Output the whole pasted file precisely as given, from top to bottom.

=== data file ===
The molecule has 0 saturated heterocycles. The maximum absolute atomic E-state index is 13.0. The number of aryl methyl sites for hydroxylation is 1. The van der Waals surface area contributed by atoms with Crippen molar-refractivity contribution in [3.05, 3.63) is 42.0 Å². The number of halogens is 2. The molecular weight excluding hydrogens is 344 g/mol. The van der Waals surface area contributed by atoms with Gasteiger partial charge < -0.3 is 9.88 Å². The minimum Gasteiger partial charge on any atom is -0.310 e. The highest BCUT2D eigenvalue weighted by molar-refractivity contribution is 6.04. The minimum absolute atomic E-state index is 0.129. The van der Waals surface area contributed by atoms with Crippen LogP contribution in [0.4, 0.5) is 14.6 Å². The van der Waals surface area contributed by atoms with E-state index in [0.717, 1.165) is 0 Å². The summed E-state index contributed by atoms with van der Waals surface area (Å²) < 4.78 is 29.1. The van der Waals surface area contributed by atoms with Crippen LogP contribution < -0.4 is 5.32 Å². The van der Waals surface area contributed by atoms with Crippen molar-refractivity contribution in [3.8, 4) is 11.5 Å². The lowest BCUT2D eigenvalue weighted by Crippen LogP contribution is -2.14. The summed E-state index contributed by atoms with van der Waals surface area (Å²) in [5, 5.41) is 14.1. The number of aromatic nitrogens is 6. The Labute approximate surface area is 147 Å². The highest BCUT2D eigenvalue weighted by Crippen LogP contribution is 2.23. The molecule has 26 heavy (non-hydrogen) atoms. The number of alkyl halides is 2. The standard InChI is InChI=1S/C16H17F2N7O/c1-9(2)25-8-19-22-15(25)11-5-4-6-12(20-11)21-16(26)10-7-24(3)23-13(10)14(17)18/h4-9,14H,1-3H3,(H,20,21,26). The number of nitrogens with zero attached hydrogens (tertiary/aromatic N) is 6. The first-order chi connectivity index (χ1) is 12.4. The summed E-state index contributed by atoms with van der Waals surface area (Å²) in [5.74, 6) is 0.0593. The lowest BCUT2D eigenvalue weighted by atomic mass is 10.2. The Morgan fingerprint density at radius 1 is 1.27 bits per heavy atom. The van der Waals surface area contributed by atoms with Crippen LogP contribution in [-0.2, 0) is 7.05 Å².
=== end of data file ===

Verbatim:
The molecule has 0 saturated heterocycles. The maximum absolute atomic E-state index is 13.0. The number of aryl methyl sites for hydroxylation is 1. The van der Waals surface area contributed by atoms with Crippen molar-refractivity contribution in [3.05, 3.63) is 42.0 Å². The number of halogens is 2. The molecular weight excluding hydrogens is 344 g/mol. The van der Waals surface area contributed by atoms with Gasteiger partial charge < -0.3 is 9.88 Å². The minimum Gasteiger partial charge on any atom is -0.310 e. The highest BCUT2D eigenvalue weighted by molar-refractivity contribution is 6.04. The minimum absolute atomic E-state index is 0.129. The van der Waals surface area contributed by atoms with Crippen LogP contribution in [0.4, 0.5) is 14.6 Å². The van der Waals surface area contributed by atoms with E-state index in [0.717, 1.165) is 0 Å². The summed E-state index contributed by atoms with van der Waals surface area (Å²) < 4.78 is 29.1. The van der Waals surface area contributed by atoms with Crippen LogP contribution < -0.4 is 5.32 Å². The van der Waals surface area contributed by atoms with Crippen molar-refractivity contribution in [3.8, 4) is 11.5 Å². The lowest BCUT2D eigenvalue weighted by Crippen LogP contribution is -2.14. The summed E-state index contributed by atoms with van der Waals surface area (Å²) in [5, 5.41) is 14.1. The number of aromatic nitrogens is 6. The Labute approximate surface area is 147 Å². The highest BCUT2D eigenvalue weighted by Crippen LogP contribution is 2.23. The molecule has 26 heavy (non-hydrogen) atoms. The number of alkyl halides is 2. The standard InChI is InChI=1S/C16H17F2N7O/c1-9(2)25-8-19-22-15(25)11-5-4-6-12(20-11)21-16(26)10-7-24(3)23-13(10)14(17)18/h4-9,14H,1-3H3,(H,20,21,26). The number of nitrogens with zero attached hydrogens (tertiary/aromatic N) is 6. The first-order chi connectivity index (χ1) is 12.4. The summed E-state index contributed by atoms with van der Waals surface area (Å²) in [5.74, 6) is 0.0593. The lowest BCUT2D eigenvalue weighted by atomic mass is 10.2. The Morgan fingerprint density at radius 1 is 1.27 bits per heavy atom. The van der Waals surface area contributed by atoms with Crippen LogP contribution in [-0.2, 0) is 7.05 Å².